andy
 

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>I think a big part of the dislike some folks have for Kurt
>Spitzner (I can't say I'm not one of them) is that folks in
>general dislike "marketing types", which Kurt is. It's
>kinda like the lawyer thing. He's tall, has executive hair,
>and spoos neuspeak.

Ah that explains the flaming I got http://www.protegeclub.com/forum/images/smilies/SaiyanSmilie_anim.gif
Unlike Kurt, I don't have any hair http://www.protegeclub.com/forum/images/smilies/rolleyes.gif
Since you have brought my name into this... I would say WRC and European rallying has responded pretty well to a marketing management.
The only thing that might work here would be to have Superspecials that either start or end each leg of the rally, like in the WRC, it seems to work well for them. But of course that is unlikely to happen here because the sport has not been marketed well, so the organizers don't have the sponsor money to even think about putting together a real Superspecial. Ramada Express Rally is the only rally to sucessfully pull off a WRC style SS in the US
Creating a stadium style rally sport would only detract from real rallying by eliminating the need for people to understand the intricacies of true rallying, which is part of what makes it special. It would eliminate the need for a co-driver, since the driver would be able to learn the course. It would create a diversion that would allow rallying to continue to go ignored
Having a daily superspecial, would give spectators a central location to continually go back to and see what's going on who's where and who's left in the race, etc. With the exception of the adventurous, most spectators at the rallies go to the Parc Expose and to a spectator stage (i.e. as in Maine), and service, they don't bother with the adventure of finding stages and hiking, etc.(you know, the best part of spectating rallies). based on that, I would gather that SS would be a good way to attract people

But this thread is moot anyway since it seems most people want to keep US rallying an obscure sport that no one knows or cares about.http://www.protegeclub.com/forum/images/smilies/dunno.gif
 

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Andy ;
What makes you think that this approch hasn't been tried? 15 years ago the SCCA Rally Dept was one day and one signature away from just such a series. What happened you ask? POLITICS. Certain people in the rally community decided that an 11 event series with a sponsor, A quaranteed 2-1/2 Million Dollars in prize monies, A Television contract and 10% of revenue returned to SCCA as well as a healthy sanction fee was just not what was needed to promote PRO Rally. A Stadium Rally Sprint Series was not the future they saw for PRO Rally. They wanted a different tract taken. They got their way. The contract wasn't signed, a manager was fired and the rest is history. Except that SCCA Pro Racing tried to steal the sponsor. So what makes you think that a different result will occur? Still no marketing of the PRO Rally concept has happened in the last 15 years. There Hasn't been a real management person in place at the National office in the PRO Rally Dept. PRO Racing still doesn't have a real Sponsor or a real TV package. If you think SCCA will let a "Weak Sister" like us have these things and PRO Racing not Think again. Remember everything always comes down to membership numbers and the BOD.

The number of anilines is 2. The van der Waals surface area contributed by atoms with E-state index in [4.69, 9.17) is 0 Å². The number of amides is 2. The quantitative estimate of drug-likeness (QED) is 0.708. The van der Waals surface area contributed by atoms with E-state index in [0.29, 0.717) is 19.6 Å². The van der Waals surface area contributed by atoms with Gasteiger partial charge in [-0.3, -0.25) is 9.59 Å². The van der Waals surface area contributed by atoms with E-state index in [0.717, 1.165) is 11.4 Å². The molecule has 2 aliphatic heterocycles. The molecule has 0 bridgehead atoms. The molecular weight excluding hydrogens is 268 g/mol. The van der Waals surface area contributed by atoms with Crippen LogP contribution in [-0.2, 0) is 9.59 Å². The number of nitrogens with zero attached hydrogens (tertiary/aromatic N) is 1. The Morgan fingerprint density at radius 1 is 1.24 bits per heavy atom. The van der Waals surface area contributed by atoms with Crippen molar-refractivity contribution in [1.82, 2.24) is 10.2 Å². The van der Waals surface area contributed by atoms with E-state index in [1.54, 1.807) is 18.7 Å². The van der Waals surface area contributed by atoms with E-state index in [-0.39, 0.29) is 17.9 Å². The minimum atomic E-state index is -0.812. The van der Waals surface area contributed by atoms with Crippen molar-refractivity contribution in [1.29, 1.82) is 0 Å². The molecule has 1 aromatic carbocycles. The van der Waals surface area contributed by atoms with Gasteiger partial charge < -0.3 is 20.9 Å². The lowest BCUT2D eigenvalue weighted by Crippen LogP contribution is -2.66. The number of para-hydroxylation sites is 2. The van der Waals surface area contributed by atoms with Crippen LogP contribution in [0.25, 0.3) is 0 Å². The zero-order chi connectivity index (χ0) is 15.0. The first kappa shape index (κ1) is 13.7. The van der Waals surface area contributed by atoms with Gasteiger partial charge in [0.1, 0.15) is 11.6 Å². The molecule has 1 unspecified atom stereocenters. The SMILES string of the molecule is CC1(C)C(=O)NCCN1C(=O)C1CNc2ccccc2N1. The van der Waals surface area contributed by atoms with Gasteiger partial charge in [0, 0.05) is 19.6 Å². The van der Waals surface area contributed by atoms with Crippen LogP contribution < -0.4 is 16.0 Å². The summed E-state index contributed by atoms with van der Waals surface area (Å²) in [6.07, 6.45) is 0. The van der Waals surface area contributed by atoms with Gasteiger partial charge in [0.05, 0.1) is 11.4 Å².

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Discussion Starter · #7 ·
leprachaun writes:
>Andy ;
> What makes you think that this approch hasn't been
>tried? 15 years ago the SCCA Rally Dept was one day and one
>signature away from just such a series. What happened you
>ask? POLITICS. (...)

This was my point. The SCCA is not the correct organization to use. The SCCA Pro organization should be ignored at minimum and brutally subjugated and punished if necessary. We don't need a David Richards -like dictator in the SCCA, because that will screw up the club rallying, but without a spectacle alternative, there will always be an impetus to turn SCCA rally into some combination of NASCAR and the WRC.

With a separate series based on closed stadium events and maybe a few glitzy events like the Ramada Express, the club rallyists will have what they want, and the folks that want to deal with the big crowds and branding packages will have what they want.

Crossover between the two series could continue to happen, but the marketing-centric series would not be restricted by club concerns, and the club series would not have to continually fight to keep their organization focused on the needs of club participants.

andy
 

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>With a separate series based on closed stadium events and
>maybe a few glitzy events like the Ramada Express, the club
>rallyists will have what they want, and the folks that want
>to deal with the big crowds and branding packages will have
>what they want.

Its not so easy.
You need a sponsor. At first there won't be any championships, just a bunch of one-off events so you need a sponsor who can fork out cash for prizes to draw competitors.